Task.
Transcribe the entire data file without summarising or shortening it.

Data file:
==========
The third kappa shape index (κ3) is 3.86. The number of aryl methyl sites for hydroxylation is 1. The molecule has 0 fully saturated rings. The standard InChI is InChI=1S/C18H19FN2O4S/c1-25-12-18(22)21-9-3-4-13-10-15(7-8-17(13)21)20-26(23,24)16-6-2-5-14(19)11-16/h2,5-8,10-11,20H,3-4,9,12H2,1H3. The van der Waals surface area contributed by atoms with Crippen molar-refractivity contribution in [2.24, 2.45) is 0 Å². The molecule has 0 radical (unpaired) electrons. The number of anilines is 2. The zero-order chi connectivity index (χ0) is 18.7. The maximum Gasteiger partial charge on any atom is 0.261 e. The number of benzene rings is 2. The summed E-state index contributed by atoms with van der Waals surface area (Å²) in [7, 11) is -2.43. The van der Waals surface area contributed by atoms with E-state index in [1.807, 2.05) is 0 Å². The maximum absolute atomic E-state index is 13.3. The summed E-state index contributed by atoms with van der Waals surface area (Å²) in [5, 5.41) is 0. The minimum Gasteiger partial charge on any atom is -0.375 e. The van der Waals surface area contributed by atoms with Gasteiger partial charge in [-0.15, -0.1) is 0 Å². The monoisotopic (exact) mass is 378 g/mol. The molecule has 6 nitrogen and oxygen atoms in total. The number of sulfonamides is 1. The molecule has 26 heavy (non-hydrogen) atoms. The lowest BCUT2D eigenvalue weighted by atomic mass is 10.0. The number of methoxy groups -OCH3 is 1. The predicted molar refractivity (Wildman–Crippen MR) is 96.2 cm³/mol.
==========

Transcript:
The third kappa shape index (κ3) is 3.86. The number of aryl methyl sites for hydroxylation is 1. The molecule has 0 fully saturated rings. The standard InChI is InChI=1S/C18H19FN2O4S/c1-25-12-18(22)21-9-3-4-13-10-15(7-8-17(13)21)20-26(23,24)16-6-2-5-14(19)11-16/h2,5-8,10-11,20H,3-4,9,12H2,1H3. The van der Waals surface area contributed by atoms with Crippen molar-refractivity contribution in [2.24, 2.45) is 0 Å². The molecule has 0 radical (unpaired) electrons. The number of anilines is 2. The zero-order chi connectivity index (χ0) is 18.7. The maximum Gasteiger partial charge on any atom is 0.261 e. The number of benzene rings is 2. The summed E-state index contributed by atoms with van der Waals surface area (Å²) in [7, 11) is -2.43. The van der Waals surface area contributed by atoms with E-state index in [1.807, 2.05) is 0 Å². The maximum absolute atomic E-state index is 13.3. The summed E-state index contributed by atoms with van der Waals surface area (Å²) in [5, 5.41) is 0. The minimum Gasteiger partial charge on any atom is -0.375 e. The van der Waals surface area contributed by atoms with Gasteiger partial charge in [-0.15, -0.1) is 0 Å². The monoisotopic (exact) mass is 378 g/mol. The molecule has 6 nitrogen and oxygen atoms in total. The number of sulfonamides is 1. The molecule has 26 heavy (non-hydrogen) atoms. The lowest BCUT2D eigenvalue weighted by atomic mass is 10.0. The number of methoxy groups -OCH3 is 1. The predicted molar refractivity (Wildman–Crippen MR) is 96.2 cm³/mol.